Improvement in the bioavailability of poorly water-soluble drugs via pulmonary delivery of nanoparticles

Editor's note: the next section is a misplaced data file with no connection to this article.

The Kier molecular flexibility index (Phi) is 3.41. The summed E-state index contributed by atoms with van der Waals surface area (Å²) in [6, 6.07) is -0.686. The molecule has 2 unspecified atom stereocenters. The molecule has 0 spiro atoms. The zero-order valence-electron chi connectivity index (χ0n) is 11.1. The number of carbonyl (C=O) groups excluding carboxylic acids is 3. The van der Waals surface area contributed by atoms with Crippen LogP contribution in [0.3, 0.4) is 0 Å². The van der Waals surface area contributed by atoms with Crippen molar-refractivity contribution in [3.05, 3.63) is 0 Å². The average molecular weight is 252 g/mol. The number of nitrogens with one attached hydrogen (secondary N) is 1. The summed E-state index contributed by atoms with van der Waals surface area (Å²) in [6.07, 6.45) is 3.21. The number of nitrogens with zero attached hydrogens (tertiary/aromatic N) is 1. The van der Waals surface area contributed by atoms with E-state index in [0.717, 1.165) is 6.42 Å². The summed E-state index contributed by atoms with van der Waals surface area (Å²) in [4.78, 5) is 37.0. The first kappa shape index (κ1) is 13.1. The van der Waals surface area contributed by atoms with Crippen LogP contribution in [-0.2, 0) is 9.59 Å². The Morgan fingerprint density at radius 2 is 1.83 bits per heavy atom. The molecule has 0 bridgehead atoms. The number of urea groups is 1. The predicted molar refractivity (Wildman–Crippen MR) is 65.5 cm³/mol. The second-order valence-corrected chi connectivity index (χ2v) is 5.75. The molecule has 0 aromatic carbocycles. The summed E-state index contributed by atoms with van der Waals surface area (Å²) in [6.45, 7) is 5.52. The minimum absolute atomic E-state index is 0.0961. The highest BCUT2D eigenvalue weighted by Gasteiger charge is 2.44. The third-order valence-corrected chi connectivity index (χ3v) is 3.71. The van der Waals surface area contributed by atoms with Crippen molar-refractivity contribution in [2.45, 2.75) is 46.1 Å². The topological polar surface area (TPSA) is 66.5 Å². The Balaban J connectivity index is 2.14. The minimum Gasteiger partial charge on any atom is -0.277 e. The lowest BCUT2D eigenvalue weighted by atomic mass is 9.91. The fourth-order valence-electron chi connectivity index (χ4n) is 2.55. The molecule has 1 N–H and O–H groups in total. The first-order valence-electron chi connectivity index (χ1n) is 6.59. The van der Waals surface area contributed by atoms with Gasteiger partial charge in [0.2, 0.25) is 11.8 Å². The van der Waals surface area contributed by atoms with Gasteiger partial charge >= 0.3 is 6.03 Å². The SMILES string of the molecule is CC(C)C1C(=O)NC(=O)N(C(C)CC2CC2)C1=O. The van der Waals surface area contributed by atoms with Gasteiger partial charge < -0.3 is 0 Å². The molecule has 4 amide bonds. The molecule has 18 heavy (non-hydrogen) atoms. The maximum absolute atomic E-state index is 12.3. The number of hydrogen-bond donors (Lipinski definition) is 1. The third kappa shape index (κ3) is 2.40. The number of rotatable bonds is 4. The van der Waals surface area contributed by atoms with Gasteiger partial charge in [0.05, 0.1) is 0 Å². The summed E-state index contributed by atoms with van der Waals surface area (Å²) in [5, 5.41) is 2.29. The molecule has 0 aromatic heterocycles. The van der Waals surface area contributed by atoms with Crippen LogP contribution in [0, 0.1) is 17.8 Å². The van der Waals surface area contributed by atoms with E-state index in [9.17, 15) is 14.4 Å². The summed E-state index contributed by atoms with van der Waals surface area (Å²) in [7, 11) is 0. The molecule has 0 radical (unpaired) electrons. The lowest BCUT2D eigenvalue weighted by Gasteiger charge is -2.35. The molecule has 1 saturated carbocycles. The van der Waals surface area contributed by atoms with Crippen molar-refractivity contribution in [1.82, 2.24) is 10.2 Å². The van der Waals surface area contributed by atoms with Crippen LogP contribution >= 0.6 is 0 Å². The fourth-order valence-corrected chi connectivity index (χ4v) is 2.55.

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High throughput screening techniques that are routinely used in modern drug discovery processes result in a higher prevalence of poorly water-soluble drugs. Such drugs often have poor bioavailability issues due to their poor dissolution and/or permeability to achieve sufficient and consistent systemic exposure, resulting in sub-optimal therapeutic efficacies, particularly via oral administration. Alternative formulations and delivery routes are demanded to improve their bioavailability. Nanoparticulate formulations of poorly water-soluble drugs offer improved dissolution profiles. The physiology of the lung makes it an ideal target for non-invasive local and systemic drug delivery for poorly water-soluble drugs. In Chapter 2, a particle engineering process ultra-rapid freezing (URF) was utilized to produce nanostructured aggregates of itraconazole (ITZ), a BCS class II drug, for pulmonary delivery with approved biocompatible excipients. The obtained formulation, ITZ:mannitol:lecithin (1:0.5:0.2, w/w), i.e. URF-ITZ, was a solid solution with high surface area and ability to achieve high magnitude of supersaturation. An aqueous colloidal dispersion of URF-ITZ was suitable for nebulization, which demonstrated optimal aerodynamic properties for deep lung delivery and high lung and systemic ITZ levels when inhaled by mice. The significantly improved systemic bioavailability of inhaled URF-ITZ was mainly ascribed to the amorphous morphology that raised the drug solubility. The effect of supersaturation of amorphous URF-ITZ relative to nanocrystalline ITZ on bioavailability following inhalation was evaluated in Chapter 3. The nanoparticulate amorphous ITZ composition resulted in a significantly higher systemic bioavailability than for the nanocrystalline ITZ composition, as a result of the higher supersaturation that increased the permeation. In Chapter 4, pharmacokinetics of inhaled nebulized aerosols of solubilized ITZ in solution versus nanoparticulate URF-ITZ colloidal dispersion were investigated, under the hypothesis that solubilized ITZ can be absorbed faster through mucosal membrane than the nanoparticulate ITZ. Despite similar ITZ lung deposition, the inhaled solubilized ITZ demonstrated significantly faster systemic absorption across lung epithelium relative to nanoparticulate ITZ in mice, due in part to the elimination of the phase-to-phase transition of nanoparticulate ITZ.